Susannah Robbins explores the importance for children to learn from their mistakes and develop resilience.

[New City Magazine – October 2020, page 20-21]

‘Experience is simply the name we give our mistakes.’

I love this quote from Oscar Wilde. I often tell my children that when we make mistakes it is proof that we have dared to try. But making mistakes is hard for small children, they have so much to learn all of the time that they often make mistakes and this can become quite wearisome. How can we build their resilience so that they are able to reframe obstacles as opportunities, and mistakes as experience? Yes, you guessed it – through play!

Allowing our children to build their resilience is also an exercise of trust for us parents, we need to take a giant step back, put our hands firmly in our pockets and allow our children to take risks. This advice isn’t for babies or toddlers, but much more for pre-schoolers and up. It’s also important to say that this article isn’t about discouraging our children to be upset by mistakes, but more to encourage them not to give up, to persevere and to try again.

Providing opportunities for children to learn from their mistakes

In order for our children to become more independent and resilient, they need to have the opportunities to take chances, to make mistakes and to learn from them. They need to develop the skills to judge a situation and decide for themselves (we can’t do this on their behalf) if their desired outcome is achievable, and if so, how to reach it. As parents, we are often very risk-adverse. We cherish our children and want no harm to come to them. But by doing this are we limiting them? Are we holding them back by not allowing them to flex their risk-taking muscles? But how can we safely coach our children into making good, wise decisions?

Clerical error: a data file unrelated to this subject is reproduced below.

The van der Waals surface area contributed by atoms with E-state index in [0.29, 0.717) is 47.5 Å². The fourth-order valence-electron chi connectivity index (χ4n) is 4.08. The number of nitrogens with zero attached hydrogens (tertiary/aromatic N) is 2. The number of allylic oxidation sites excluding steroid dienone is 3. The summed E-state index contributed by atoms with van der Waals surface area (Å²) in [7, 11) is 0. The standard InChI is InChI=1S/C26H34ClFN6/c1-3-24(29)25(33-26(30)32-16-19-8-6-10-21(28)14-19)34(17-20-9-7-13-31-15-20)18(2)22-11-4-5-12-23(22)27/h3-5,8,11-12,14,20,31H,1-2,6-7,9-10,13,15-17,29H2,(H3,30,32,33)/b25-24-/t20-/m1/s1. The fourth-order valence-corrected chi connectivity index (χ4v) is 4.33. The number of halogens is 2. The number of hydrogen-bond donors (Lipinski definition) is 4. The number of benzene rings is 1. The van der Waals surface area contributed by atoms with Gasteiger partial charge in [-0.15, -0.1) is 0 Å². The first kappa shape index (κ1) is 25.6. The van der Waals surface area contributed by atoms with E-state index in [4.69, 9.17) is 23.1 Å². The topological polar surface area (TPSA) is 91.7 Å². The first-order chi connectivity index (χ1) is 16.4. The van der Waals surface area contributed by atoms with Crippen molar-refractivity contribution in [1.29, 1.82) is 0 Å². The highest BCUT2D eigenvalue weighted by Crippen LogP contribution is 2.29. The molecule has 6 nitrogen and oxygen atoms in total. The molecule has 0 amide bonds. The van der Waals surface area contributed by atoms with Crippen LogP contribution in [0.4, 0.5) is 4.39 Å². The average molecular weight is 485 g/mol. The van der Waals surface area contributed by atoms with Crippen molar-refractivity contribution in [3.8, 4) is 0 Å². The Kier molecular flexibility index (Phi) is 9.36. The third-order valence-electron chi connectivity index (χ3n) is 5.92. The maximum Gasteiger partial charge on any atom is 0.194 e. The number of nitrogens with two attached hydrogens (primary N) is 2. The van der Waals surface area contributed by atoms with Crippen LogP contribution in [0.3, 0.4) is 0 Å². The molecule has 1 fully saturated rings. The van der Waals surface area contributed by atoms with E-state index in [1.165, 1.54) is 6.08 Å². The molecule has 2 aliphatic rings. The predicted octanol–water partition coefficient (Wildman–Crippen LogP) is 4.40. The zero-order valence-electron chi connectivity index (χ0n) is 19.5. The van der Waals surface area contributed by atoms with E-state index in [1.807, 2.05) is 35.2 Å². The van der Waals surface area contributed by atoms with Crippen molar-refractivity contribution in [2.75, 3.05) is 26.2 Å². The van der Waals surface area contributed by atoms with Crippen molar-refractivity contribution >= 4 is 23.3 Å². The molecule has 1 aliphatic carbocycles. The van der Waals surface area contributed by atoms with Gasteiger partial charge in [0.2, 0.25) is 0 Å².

Granny loves flowers!

Let’s start with some really simple ideas, where mistakes are fairly inconsequential – purely to desensitise our children to the act of getting it wrong. As with any behaviour or trait that we want our children to foster, we need to model it. As adults we are so good at making a mistake and then seamlessly problem solving and amending our actions so that others are none-the-wiser. We need to break this process down for our children, otherwise to them we are people who never make mistakes, that only they are at fault, and obviously this is a) not true and b) not at all helpful in terms of life skills and expectations, or for the child’s wellbeing and sense of self-worth. Next time you make a tiny mistake, I urge you to talk your way through the process with your child, for example ‘Oh no! I’ve smudged my writing in Granny’s birthday card! What a shame! Now it looks messy and I wanted it to be my best handwriting… I am going to stop writing and take a deep breath… I know! I can turn the smudge into a picture of a flower – Granny loves flowers! My smudge didn’t ruin the card after all!’

Activities to develop resilience